The inventory turnover ratio, for manufacturing, is the average time for turning raw materials into finished products, and for an online and offline retailer, is the number of times an inventory is sold or purchased. It has a huge impact on a business’s profitability. The rate of inventory turnover is also connected to the efficient use of resources. The higher the turnover, the better is the financial health of the business. To serve this purpose, these metrics give an idea regarding any inefficiencies and also help in the decision-making process.

Click here to learn more about ‘Inventory Turnover’


#4 Rate of Returns

In simple words, it is the percentage return on the invested capital by a business. This includes both tangible and intangible investments that are used in the enterprise to create value. It can also be counted individually for each product to get an overview of profitable ventures.


#5 Perfect Order Rate

The number of orders fulfilled without any damage during the process without any mistakes on a timely basis against total orders is known as the perfect order rate. It is a powerful KPI used for the measurement of effectiveness because it focuses on increasing the effective utilization of capital and client satisfaction. It emphasizes the elimination of all shortcomings like shortage of inventory, late processing of orders and dispatches, and faulty handling. This is pivotal to client satisfaction as a higher perfect order rate reflects the meeting of expectations. Higher Perfect Order Rate also improves the profitability of the company. On the other hand, it can also give hints regarding any problem areas in the work process.


#6 Picking & Shipping per Hour

Once the orders are confirmed, the staff at the warehouse has to pick the products from their respective locations. Picking becomes complex in the cases of product bundling and multi-storeyed warehouses. The average time for picking the items can be reduced by collecting the items in batches. Also, the workers shall consider the size of the item for ensuring optimal collection every time they go for fetching.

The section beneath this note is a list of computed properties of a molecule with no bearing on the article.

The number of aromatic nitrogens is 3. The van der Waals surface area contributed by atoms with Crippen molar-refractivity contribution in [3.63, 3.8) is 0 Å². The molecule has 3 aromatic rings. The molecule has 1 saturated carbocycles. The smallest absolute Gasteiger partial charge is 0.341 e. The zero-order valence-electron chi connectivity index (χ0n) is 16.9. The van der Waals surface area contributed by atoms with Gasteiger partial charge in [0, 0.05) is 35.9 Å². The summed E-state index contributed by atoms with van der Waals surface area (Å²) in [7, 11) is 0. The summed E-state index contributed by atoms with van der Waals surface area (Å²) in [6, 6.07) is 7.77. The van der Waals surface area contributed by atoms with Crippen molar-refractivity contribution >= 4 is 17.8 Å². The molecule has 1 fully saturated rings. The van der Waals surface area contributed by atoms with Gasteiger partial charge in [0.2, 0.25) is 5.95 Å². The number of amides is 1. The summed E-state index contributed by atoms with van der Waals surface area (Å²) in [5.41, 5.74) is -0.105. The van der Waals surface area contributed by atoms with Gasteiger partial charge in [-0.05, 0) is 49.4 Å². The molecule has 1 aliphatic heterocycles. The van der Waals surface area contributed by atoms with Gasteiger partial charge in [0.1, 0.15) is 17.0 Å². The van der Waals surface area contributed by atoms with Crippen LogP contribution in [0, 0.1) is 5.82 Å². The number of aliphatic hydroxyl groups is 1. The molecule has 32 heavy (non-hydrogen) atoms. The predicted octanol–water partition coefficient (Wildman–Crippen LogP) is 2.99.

Shipping time per item can be reduced by coordinating the multi-product consignments during the picking phase. The use of proper shipping stations also increases the average shipping time per order. Higher picking and shipping per hour are indicators of excellent management and higher efficiency. It also helps in meeting peak demands easily.

11. Technologies Used in Warehouse Management

With the advent of computerized solutions, new cyber-physical solutions took over the manual methods. They improvise the processes by helping companies exercise greater control over their inventories. Business intelligence is also one of the biggest advantages availed by their use.


#1 Barcodes / GTIN Labels

They are used as identification tools that are directly placed on the cartoons/products. They are cheap, effective, and widely used by almost every business today. Barcodes are used at every stage of the supply chain to ensure seamless management.

Click here to learn more about ‘Barcodes / GTIN Labels’



RFID (Radio-frequency Identification) technology is used in the case of high speed- high precision operations. RFID microchips can function properly up to a range of 100 meters. While they are comparatively costlier than barcodes, they provide higher reliability and are virtually errorless.


#3 Warehouse Robotics

The use of robots is increasing in order to reduce the number of touches. This reduces the mistakes in handling the inventory. It also curbs proliferation and misplacing by employees while saving a considerable amount of time per transaction.